Thursday, October 25, 2012

Prospect Cottage and my love of (shingly) detail

Crikey - a whole 10 days have come and gone since I signed off with Charleston Farmhouse. Tempus fugit and all that.
I actually (sad soul that I am) looked up that saying to check on the spelling. And ended by knowing that it loosely comes from Virgil's Georgics: Sed fugit interea fugit irreparabile tempus, singula dum capti circumvectamur amore = But meanwhile it flees: time flees irretrievably, while we wander around, prisoners of our love of detail.
And God knows my love of detail led me into an almost trance-like state sticking down these pebbles one by one, to say nothing of giving me a touch of the screaming ab-dabs from time to time. Virgil obviously knew a thing or two. Though possibly nothing involving glue sticks and cut up bits of National Geographic ...

So here is .... ta-ra .... Prospect Cottage in Dungeness, East Sussex, former home of Derek Jarman:

Derek Jarman (1942-1994) was an English film director, artist, author and Aids and gay rights campaigner and creator of an open, fenceless, tranquil garden in an area by the sea famed as being Britain's only desert.
"You can't take life for granted in Dungeness," said a friend of Jarman shortly after his death and talking about his now famous garden. "Every bloom that flowers through the shingle is a miracle, a triumph of nature ..."
Prospect Cottage itself is a traditional tarred black fisherman's cottage which Jarman purchased in the last decade of his life with money left to him by his father.
The building and highly original garden certainly chime with the description of Jarman (in his role as film maker) as a "radical traditionalist".
The same article also described how his reading of Jung affected his films and "gave him a theoretical framework for his attempt to find the past in the present and the present in the past", a sentence that sings for me.
Anyway, he certainly strikes me as a person who lived and loved life to the full, so I have included a kind of tree of life in the foreground.
The cottage famously has lines from a John Donne poem, The Sun Rising, carved on an outside side wall. Some of my pebbles are cut up words of John Donne.
Here's a detail:
Each stone cut and glued by hand.
Thank goodness for Radio 4!

Monday, October 15, 2012

Charleston Farmhouse again ...

Plein Air in the Garden of Charleston Farmhouse

The lighting was better today and so I thought I would put this up again.
Yesterday's effort, taken in the evening, was far too gloomy.
I have also christened it.
Once I have a goodish photo and a title I feel I can move on to the next thing, somehow.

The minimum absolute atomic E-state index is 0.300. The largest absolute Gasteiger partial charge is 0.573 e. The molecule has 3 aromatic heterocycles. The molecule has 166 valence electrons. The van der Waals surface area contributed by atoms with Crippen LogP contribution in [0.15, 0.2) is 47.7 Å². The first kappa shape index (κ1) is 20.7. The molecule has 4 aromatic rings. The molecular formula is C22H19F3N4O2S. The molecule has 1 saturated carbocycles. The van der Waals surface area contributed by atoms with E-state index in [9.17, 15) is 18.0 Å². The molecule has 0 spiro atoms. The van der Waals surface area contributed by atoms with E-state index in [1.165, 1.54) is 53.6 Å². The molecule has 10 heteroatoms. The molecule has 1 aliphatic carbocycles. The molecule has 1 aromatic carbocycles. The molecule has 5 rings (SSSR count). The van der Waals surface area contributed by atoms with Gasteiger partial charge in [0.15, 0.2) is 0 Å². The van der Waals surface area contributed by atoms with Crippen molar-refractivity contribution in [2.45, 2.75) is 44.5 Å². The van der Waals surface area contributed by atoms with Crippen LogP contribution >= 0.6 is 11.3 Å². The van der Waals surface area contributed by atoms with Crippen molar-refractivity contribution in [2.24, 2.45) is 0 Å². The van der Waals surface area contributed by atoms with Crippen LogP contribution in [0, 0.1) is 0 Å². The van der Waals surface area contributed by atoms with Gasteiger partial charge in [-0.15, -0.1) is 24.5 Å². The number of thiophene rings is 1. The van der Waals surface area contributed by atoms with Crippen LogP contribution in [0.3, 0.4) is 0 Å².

Sunday, October 14, 2012

Vanessa Bell and a blank canvas in the garden at Charleston

Finished at last!
That was my fiddliest to date. Collaged gravel is something else to try to cut out and stick down.
The Carrington swan insisted on staying and the dainty young chap with no clothes on (unless you count the convenient wisp of Omega Workshops-style gauze of course) appeared after I had recced some Charleston photos and noted rather a lot of Grecian posing.
Vanessa is obviously having trouble deciding what to paint. Or maybe where to look.

The black cat which appeared in my first sketch has jumped up onto a commanding position on the wall.
I do wish I had placed the sun about one centimetre higher up. It's bothering me, but glue is not the most flexible medium when it comes to rectifying misplacements. I will have to have a think about that one.
Of course Vanessa Bell and Duncan Grant were artists and so I have wandered a bit from my remit here, but on the other hand think of all the Bloomsbury writers who visited Charleston. And Vanessa Bell's husband wrote books.
So that's alright then.
Anyway, time to tidy up the studio, do some admin and think about my next paper and scissors challenge ...

Friday, October 5, 2012

Charleston Farmhouse in Sussex

Here is a detail of what I am working on at the moment - Charleston Farmhouse, East Sussex, a beautiful rambling building set like a jewel in a lush blowsy garden which was the rural retreat of the Bloomsbury Group, the home of painters Vanessa Bell (sister of Virginia Woolf) and Duncan Grant from 1916.

"It's most lovely, very solid and simple," wrote Vanessa, "with perfectly flat  and tiled roofs. The pond is most beautiful, with a willow at one side and a stone or flint wall edging it all round the garden part, and a little lawn sloping down to it, with formal bushes..."
Vanessa died in 1961. Duncan Grant lived on, the building deteriorating around him. In 1980 the Charleston Trust was set up to save and restore the house and garden and open it to the public. It is now a place of pilgrimage for Bloomsbury aficionados.

There are plenty of pictures all over the place of the amazing painted interiors - just google "Charleston Farmhouse" and enjoy. However, there are some wonderful photos of Charleston in its less well-documented dilapidated early state on Flickr which makes you appreciate the amount of work that was needed to bring the place to life again.
This one's taking time to do. It seems ages since my first ideas sketch:

Then came this:
As you see, the black swan (an echo of Carrington's one in her wonderful portrait of Tidmarsh Mill) is still hanging on in there!